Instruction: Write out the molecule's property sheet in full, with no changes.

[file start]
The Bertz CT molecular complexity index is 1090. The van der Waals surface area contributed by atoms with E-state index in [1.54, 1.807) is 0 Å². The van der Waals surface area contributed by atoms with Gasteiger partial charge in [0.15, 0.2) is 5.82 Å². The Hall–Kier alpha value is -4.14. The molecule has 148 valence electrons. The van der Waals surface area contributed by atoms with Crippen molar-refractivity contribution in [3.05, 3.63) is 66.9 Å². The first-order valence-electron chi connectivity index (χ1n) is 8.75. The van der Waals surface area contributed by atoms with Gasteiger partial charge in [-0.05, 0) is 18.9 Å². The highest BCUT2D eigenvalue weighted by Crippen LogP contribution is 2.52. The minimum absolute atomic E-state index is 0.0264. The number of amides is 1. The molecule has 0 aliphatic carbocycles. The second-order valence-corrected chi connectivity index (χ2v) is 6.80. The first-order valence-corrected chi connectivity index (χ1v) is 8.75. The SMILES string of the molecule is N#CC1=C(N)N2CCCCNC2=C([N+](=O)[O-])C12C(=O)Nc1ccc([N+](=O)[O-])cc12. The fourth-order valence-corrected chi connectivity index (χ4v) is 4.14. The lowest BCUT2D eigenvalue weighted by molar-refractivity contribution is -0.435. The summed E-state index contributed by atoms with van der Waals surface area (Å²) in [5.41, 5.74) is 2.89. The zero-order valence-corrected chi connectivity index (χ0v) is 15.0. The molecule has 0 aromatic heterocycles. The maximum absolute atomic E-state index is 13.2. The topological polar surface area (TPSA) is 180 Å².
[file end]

The Bertz CT molecular complexity index is 1090. The van der Waals surface area contributed by atoms with E-state index in [1.54, 1.807) is 0 Å². The van der Waals surface area contributed by atoms with Gasteiger partial charge in [0.15, 0.2) is 5.82 Å². The Hall–Kier alpha value is -4.14. The molecule has 148 valence electrons. The van der Waals surface area contributed by atoms with Crippen molar-refractivity contribution in [3.05, 3.63) is 66.9 Å². The first-order valence-electron chi connectivity index (χ1n) is 8.75. The van der Waals surface area contributed by atoms with Gasteiger partial charge in [-0.05, 0) is 18.9 Å². The highest BCUT2D eigenvalue weighted by Crippen LogP contribution is 2.52. The minimum absolute atomic E-state index is 0.0264. The number of amides is 1. The molecule has 0 aliphatic carbocycles. The second-order valence-corrected chi connectivity index (χ2v) is 6.80. The first-order valence-corrected chi connectivity index (χ1v) is 8.75. The SMILES string of the molecule is N#CC1=C(N)N2CCCCNC2=C([N+](=O)[O-])C12C(=O)Nc1ccc([N+](=O)[O-])cc12. The fourth-order valence-corrected chi connectivity index (χ4v) is 4.14. The lowest BCUT2D eigenvalue weighted by molar-refractivity contribution is -0.435. The summed E-state index contributed by atoms with van der Waals surface area (Å²) in [5.41, 5.74) is 2.89. The zero-order valence-corrected chi connectivity index (χ0v) is 15.0. The molecule has 0 aromatic heterocycles. The maximum absolute atomic E-state index is 13.2. The topological polar surface area (TPSA) is 180 Å².